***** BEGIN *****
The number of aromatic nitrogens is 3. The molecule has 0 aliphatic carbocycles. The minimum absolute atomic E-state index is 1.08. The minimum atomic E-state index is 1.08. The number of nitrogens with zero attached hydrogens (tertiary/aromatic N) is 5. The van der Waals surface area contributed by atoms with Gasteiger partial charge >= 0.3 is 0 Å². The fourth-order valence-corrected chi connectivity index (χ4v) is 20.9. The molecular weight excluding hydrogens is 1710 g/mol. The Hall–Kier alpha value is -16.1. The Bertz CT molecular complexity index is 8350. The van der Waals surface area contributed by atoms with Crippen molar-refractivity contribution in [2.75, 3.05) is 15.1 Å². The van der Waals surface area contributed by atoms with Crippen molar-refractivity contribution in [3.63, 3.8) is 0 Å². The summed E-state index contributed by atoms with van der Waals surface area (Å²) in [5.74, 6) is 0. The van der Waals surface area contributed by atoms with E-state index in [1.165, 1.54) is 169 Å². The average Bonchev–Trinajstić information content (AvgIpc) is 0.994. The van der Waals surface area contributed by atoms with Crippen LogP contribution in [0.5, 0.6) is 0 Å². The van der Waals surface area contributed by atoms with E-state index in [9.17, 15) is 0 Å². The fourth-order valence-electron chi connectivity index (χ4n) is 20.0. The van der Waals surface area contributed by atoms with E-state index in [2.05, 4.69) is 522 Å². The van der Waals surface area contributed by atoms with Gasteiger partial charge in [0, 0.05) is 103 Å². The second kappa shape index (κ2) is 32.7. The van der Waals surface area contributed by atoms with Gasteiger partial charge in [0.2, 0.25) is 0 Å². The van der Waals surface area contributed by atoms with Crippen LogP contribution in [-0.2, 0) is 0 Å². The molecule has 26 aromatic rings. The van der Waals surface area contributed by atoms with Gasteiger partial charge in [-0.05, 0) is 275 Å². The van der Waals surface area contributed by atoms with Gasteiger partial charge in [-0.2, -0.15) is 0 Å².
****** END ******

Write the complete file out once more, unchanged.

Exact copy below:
The number of aromatic nitrogens is 3. The molecule has 0 aliphatic carbocycles. The minimum absolute atomic E-state index is 1.08. The minimum atomic E-state index is 1.08. The number of nitrogens with zero attached hydrogens (tertiary/aromatic N) is 5. The van der Waals surface area contributed by atoms with Gasteiger partial charge >= 0.3 is 0 Å². The fourth-order valence-corrected chi connectivity index (χ4v) is 20.9. The molecular weight excluding hydrogens is 1710 g/mol. The Hall–Kier alpha value is -16.1. The Bertz CT molecular complexity index is 8350. The van der Waals surface area contributed by atoms with Crippen molar-refractivity contribution in [2.75, 3.05) is 15.1 Å². The van der Waals surface area contributed by atoms with Crippen molar-refractivity contribution in [3.63, 3.8) is 0 Å². The summed E-state index contributed by atoms with van der Waals surface area (Å²) in [5.74, 6) is 0. The van der Waals surface area contributed by atoms with E-state index in [1.165, 1.54) is 169 Å². The average Bonchev–Trinajstić information content (AvgIpc) is 0.994. The van der Waals surface area contributed by atoms with Crippen LogP contribution in [0.5, 0.6) is 0 Å². The van der Waals surface area contributed by atoms with E-state index in [9.17, 15) is 0 Å². The fourth-order valence-electron chi connectivity index (χ4n) is 20.0. The van der Waals surface area contributed by atoms with E-state index in [2.05, 4.69) is 522 Å². The van der Waals surface area contributed by atoms with Gasteiger partial charge in [0, 0.05) is 103 Å². The second kappa shape index (κ2) is 32.7. The van der Waals surface area contributed by atoms with Gasteiger partial charge in [0.2, 0.25) is 0 Å². The van der Waals surface area contributed by atoms with Crippen LogP contribution in [-0.2, 0) is 0 Å². The molecule has 26 aromatic rings. The van der Waals surface area contributed by atoms with Gasteiger partial charge in [-0.05, 0) is 275 Å². The van der Waals surface area contributed by atoms with Gasteiger partial charge in [-0.2, -0.15) is 0 Å².